• 3

    18 U.S.C. 659 – Theft from Interstate Shipment

    This law makes it illegal to steal goods from a vehicle, depot, or terminal that are part of an interstate or foreign shipment of freight or express. Violations of this law can carry a sentence of up to ten years in prison.

The crime becomes a federal offense in these cases because it involves crossing state lines. This is a significant factor that elevates the severity of the crime and the potential penalties.

Potential Federal and State Penalties for Interstate Transport of Stolen Property

The penalties for being found guilty of interstate transport of stolen property can be severe. As per 18 U.S.C. § 2314, federal law stipulates penalties of fines, imprisonment for up to ten years, or both. 


The penalties can be equally as severe at the state level in Arizona.


For instance, as per A.R.S. § 13-2301, trafficking in stolen property in the first degree is considered a class 2 felony, one of the highest felony classes.


Such a conviction could lead to extensive prison terms and significant fines. Moreover, having a felony conviction on your record can drastically impact your life, leading to difficulties finding employment and limiting certain rights and privileges.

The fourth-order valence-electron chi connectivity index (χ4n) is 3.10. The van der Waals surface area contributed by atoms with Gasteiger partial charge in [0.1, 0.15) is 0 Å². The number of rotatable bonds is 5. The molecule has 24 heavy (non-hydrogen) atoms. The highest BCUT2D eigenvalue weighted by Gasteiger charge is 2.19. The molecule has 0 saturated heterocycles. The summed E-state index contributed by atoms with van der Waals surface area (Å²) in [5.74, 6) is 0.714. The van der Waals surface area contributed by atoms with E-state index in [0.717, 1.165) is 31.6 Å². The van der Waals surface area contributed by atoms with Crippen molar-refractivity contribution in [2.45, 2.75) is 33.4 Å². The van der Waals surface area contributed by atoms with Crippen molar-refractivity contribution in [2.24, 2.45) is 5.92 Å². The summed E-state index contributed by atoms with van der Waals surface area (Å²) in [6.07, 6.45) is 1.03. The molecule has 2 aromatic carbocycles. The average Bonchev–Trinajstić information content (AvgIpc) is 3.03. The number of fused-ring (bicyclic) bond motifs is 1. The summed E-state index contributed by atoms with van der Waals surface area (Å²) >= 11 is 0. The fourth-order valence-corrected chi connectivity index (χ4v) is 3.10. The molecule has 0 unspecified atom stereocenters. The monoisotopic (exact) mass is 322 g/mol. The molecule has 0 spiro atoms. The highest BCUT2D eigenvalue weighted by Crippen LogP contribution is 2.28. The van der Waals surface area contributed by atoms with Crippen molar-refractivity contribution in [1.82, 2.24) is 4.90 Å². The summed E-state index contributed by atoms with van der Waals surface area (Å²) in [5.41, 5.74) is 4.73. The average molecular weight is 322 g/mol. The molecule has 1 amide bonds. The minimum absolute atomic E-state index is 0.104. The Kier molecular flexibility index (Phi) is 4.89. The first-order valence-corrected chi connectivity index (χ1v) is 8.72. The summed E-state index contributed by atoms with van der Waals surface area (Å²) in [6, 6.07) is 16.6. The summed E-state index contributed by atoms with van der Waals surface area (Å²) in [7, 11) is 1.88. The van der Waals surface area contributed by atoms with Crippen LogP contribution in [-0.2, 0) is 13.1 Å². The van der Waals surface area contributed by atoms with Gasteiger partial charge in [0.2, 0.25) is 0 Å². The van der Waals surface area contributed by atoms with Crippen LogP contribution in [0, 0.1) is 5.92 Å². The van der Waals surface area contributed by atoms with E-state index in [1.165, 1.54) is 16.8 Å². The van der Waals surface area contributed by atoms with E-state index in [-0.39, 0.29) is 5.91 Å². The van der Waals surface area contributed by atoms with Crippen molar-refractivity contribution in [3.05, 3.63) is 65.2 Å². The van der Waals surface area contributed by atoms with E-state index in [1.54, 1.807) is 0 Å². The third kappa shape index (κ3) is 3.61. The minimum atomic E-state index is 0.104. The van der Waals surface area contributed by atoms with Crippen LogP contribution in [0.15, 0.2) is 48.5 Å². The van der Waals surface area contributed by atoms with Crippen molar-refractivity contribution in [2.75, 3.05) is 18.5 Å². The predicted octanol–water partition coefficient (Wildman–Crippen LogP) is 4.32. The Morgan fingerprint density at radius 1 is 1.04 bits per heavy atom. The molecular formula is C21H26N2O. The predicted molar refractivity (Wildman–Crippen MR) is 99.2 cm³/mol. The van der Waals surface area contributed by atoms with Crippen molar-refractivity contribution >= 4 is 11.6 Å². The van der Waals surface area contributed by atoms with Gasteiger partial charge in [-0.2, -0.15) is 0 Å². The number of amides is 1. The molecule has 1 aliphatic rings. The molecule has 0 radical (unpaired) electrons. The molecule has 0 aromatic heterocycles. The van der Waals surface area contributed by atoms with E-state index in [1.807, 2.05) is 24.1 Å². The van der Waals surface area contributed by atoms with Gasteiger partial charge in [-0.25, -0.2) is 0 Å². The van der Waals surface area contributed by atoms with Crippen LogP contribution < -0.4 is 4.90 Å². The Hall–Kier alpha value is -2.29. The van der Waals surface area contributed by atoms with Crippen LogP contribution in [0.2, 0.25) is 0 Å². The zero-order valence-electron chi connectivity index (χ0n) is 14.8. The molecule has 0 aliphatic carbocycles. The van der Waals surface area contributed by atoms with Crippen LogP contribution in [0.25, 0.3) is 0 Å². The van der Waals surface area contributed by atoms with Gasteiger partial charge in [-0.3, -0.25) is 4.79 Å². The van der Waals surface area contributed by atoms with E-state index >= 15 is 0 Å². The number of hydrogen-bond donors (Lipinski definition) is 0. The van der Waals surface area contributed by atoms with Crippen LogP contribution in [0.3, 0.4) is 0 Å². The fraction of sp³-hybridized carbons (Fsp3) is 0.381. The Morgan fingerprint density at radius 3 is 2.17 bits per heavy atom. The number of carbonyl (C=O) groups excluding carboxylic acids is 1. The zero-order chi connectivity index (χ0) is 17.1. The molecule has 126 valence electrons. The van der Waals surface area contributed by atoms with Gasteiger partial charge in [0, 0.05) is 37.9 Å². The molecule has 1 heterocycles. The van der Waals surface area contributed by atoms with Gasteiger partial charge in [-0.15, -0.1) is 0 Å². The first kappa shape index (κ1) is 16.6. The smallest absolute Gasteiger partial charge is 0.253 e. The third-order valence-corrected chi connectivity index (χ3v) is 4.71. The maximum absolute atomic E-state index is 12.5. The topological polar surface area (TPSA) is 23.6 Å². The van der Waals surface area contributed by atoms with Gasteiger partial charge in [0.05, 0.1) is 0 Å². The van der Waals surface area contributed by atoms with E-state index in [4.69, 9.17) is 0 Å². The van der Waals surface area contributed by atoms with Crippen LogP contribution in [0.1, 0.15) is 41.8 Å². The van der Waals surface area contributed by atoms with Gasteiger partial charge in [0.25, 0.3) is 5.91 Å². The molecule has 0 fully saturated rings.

stolen property

How to Effectively Challenge Charges of Interstate Transport of Stolen Property

The complexity of interstate transport of stolen property cases necessitates robust and carefully crafted defense strategies. It is important to note that each case is unique and demands a personalized approach.


However, there are a few common defenses that may be effective. One strategy is challenging the evidence of theft or possession. If the prosecution cannot prove beyond a reasonable doubt that the property was stolen or that the defendant knowingly possessed stolen goods, the case might not hold.


Another strategy involves questioning the evidence of interstate transportation. If it can be shown that the stolen property did not cross state lines, the federal charges might not apply.


Also, the value of the property might be disputed. As per the NSPA, the stolen goods must be worth $5,000 or more. The federal charges might be challenged if the property's value is less.

The Importance of Engaging The Kolsrud Law Office in Interstate Transport of Stolen Property Cases

Facing charges for interstate transport of stolen property can be an intimidating experience, given the potential penalties and life-altering consequences. This is where understanding your rights and having competent legal representation comes in.


At Kolsrud Law Office, we have experienced federal criminal defense attorneys who can navigate the complexities of these cases. They can dissect the nuances of both federal and Arizona state laws, helping you understand the charges you face and your rights.


While the interstate transport of stolen property is a serious offense carrying significant penalties, you don't have to face it alone. Call Kolsrud Law today for a free consultation.